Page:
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Enrico Caruso
1873 - 1921
 


Enrico Caruso was an Italian tenor who was an early recording artist and the foremost Metropolitan Opera attraction for a generation. For power, sweetness, and versatility his voice was without peer.
 

 

Born on Feb. 25, 1873, in Naples, Enrico Caruso was the eighteenth child of a poverty-ridden machinist. Early encouragement came from fellow workers who heard him sing Neapolitan ballads. Guglielmo Vergine, his first teacher, held small hopes for him as a professional, and Caruso's early efforts were not promising. He made his debut in L'Amico Francesco at the Teatro Nuovo, Naples, in 1894, and his apprenticeship was in small Italian theatres singing a variety of roles.

Selected for the tenor lead in the premiere of Umberto Giodano's Fedorain Milan in 1898, Caruso scored an electrifying success. Engagements at St. Petersburg, Moscow, Buenos Aires, and Bologna were climaxed by an invitation to sing at La Scala, the great opera house at Milan, directed by Giulio Gatti-Casazza and Arturo Toscanini. After triumphs with soprano Nellie Melba in La Bohème at Monte Carlo and Rigoletto in London in 1902, Caruso was engaged by the Metropolitan Opera Company. He made his New York debut in Rigoletto in 1903, and was connected with the "Met" for the rest of his life.

Idolized in every operatic centre, the flamboyant Neapolitan was the subject of almost unprecedented publicity. In Berlin and Vienna "Caruso nights" were celebrated, and in Mexico City he received $15,000 for a single performance. At the peak of his career, his performance fees exceeded $500,000 annually. The earliest of his nearly 250 recordings dates from 1902, and his annual income from this source alone reached $115,000.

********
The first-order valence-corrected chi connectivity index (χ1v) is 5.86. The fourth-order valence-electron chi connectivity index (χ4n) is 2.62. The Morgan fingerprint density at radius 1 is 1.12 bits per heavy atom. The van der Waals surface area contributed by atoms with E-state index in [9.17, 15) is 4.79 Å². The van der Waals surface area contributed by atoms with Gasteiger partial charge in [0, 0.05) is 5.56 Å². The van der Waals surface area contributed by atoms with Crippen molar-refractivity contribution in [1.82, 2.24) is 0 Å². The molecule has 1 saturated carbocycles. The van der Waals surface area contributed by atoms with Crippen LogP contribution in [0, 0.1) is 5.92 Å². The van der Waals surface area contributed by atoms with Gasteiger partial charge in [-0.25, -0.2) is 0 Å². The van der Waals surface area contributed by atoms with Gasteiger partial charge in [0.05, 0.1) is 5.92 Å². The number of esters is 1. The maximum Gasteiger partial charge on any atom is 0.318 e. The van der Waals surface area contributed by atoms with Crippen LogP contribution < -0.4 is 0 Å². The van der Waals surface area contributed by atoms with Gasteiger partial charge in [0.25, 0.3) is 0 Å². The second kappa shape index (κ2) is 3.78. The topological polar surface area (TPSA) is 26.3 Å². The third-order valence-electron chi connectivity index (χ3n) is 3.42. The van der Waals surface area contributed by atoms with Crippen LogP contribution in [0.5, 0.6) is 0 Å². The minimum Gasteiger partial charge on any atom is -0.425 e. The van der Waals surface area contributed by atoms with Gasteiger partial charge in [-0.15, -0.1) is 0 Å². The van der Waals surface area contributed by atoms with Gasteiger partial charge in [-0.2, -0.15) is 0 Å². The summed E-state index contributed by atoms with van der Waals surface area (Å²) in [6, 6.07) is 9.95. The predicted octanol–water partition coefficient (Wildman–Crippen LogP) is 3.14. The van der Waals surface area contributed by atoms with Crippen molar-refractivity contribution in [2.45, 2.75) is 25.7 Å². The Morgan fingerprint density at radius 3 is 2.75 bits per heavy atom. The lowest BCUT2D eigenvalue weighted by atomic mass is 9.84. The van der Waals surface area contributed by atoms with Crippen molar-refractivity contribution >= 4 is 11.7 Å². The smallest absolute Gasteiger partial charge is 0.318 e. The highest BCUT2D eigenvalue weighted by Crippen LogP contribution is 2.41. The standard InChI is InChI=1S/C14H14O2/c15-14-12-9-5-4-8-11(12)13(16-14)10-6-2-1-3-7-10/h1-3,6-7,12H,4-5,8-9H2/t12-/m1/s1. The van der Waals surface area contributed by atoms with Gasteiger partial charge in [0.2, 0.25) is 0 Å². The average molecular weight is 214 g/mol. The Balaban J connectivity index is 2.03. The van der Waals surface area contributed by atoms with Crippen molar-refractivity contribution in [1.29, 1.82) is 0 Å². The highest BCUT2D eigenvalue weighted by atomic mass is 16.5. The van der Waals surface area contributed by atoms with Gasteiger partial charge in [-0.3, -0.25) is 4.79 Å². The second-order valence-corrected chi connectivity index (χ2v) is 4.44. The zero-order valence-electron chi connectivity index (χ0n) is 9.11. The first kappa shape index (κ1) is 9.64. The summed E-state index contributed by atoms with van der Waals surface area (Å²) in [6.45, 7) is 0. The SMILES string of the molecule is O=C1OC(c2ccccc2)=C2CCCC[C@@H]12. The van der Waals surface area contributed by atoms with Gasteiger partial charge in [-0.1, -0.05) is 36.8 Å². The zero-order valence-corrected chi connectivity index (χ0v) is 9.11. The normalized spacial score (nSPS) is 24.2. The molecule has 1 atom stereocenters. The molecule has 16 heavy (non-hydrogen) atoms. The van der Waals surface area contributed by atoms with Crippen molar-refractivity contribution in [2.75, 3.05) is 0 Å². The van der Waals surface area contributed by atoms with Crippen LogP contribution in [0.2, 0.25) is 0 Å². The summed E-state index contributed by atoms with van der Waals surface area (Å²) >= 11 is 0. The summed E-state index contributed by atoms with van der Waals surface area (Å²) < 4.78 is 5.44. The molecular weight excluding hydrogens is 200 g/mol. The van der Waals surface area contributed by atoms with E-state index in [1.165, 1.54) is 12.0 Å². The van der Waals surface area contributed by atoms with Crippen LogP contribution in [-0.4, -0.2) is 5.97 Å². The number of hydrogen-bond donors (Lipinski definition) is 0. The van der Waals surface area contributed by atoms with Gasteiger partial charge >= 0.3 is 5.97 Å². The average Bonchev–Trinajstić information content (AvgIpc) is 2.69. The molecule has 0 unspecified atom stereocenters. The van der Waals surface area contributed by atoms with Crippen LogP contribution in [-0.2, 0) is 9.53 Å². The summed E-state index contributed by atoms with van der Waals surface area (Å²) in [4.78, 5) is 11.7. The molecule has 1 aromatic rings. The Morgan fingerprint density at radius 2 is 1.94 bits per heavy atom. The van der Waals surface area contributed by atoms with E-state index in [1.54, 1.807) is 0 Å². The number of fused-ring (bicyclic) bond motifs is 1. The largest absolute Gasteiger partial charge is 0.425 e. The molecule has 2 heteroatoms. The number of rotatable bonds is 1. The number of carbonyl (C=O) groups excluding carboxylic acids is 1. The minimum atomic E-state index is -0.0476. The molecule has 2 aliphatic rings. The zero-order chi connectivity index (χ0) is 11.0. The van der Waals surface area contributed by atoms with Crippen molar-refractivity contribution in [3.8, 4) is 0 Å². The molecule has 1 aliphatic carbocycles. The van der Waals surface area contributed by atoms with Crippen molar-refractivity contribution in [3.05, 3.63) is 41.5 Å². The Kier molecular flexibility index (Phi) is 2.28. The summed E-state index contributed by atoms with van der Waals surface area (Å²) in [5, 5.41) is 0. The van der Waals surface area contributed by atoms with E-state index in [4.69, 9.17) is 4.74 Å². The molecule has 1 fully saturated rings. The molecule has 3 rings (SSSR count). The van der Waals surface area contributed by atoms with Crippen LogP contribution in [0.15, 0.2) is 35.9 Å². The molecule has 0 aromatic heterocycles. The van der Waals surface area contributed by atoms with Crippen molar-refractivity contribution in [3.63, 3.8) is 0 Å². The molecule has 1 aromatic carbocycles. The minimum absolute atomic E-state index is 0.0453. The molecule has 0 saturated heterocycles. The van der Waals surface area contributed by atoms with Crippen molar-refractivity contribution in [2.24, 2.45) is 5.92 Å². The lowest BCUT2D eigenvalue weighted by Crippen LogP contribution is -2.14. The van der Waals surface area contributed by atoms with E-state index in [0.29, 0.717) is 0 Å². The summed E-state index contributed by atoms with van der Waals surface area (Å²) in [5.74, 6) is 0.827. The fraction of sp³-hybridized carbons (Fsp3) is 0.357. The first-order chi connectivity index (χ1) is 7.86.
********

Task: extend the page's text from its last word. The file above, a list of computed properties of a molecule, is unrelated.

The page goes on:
Caruso's liaison (never legalized) with Ada Giachetti, by whom he had two sons, was painfully ended by court proceedings in 1912. In 1918 he married Dorothy Park Benjamin, daughter of a wealthy New York industrialist. Stricken with a throat hemorrhage during a performance at the Brooklyn Academy of Music, Caruso sang only once more - a performance of La Juive at the Met in 1920. He died in Naples on Aug. 2, 1921.

Supremely gifted for opera by temperament and physique, Caruso was also single-minded, hard-working, and self-critical. An awkward actor in the beginning, he developed into a superlative artist. Certain roles, such as Canio in Pagliacci and Radames in Aida, became so indelibly his that all other tenors suffer by comparison. He had a remarkable range, but when the lighter quality of his early years darkened, his voice was less suitable for some of the lyric roles. In power and expressiveness, however, his abilities suffered no impairment despite a temporary loss of voice during the 1908-1909 season.

Among Caruso's many honours were commendatore in the Order of the Crown of Italy, the French Legion of Honor, and the Order of the Crown Eagle of Prussia. He was totally free from professional jealousies. A natural comedian, he was also a gifted caricaturist. His warm-hearted generosity made him genuinely loved by his associates and the public at large to a degree almost unique in the lyric theatre.